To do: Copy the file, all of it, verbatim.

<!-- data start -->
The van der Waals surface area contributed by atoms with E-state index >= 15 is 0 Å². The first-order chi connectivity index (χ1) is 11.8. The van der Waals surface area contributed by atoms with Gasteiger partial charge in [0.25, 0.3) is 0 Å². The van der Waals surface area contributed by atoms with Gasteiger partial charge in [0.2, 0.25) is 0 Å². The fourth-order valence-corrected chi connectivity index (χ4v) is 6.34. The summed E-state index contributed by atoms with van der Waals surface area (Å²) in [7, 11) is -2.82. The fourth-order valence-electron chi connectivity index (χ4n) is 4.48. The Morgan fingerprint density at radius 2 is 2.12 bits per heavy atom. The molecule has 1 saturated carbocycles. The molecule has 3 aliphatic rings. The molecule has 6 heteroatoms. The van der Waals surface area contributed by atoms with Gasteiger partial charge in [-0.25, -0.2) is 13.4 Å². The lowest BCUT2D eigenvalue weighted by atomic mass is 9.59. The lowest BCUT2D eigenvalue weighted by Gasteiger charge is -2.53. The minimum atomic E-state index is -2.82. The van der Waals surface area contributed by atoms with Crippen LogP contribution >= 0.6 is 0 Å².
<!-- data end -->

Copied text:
The van der Waals surface area contributed by atoms with E-state index >= 15 is 0 Å². The first-order chi connectivity index (χ1) is 11.8. The van der Waals surface area contributed by atoms with Gasteiger partial charge in [0.25, 0.3) is 0 Å². The van der Waals surface area contributed by atoms with Gasteiger partial charge in [0.2, 0.25) is 0 Å². The fourth-order valence-corrected chi connectivity index (χ4v) is 6.34. The summed E-state index contributed by atoms with van der Waals surface area (Å²) in [7, 11) is -2.82. The fourth-order valence-electron chi connectivity index (χ4n) is 4.48. The Morgan fingerprint density at radius 2 is 2.12 bits per heavy atom. The molecule has 1 saturated carbocycles. The molecule has 3 aliphatic rings. The molecule has 6 heteroatoms. The van der Waals surface area contributed by atoms with Gasteiger partial charge in [-0.25, -0.2) is 13.4 Å². The lowest BCUT2D eigenvalue weighted by atomic mass is 9.59. The lowest BCUT2D eigenvalue weighted by Gasteiger charge is -2.53. The minimum atomic E-state index is -2.82. The van der Waals surface area contributed by atoms with Crippen LogP contribution >= 0.6 is 0 Å².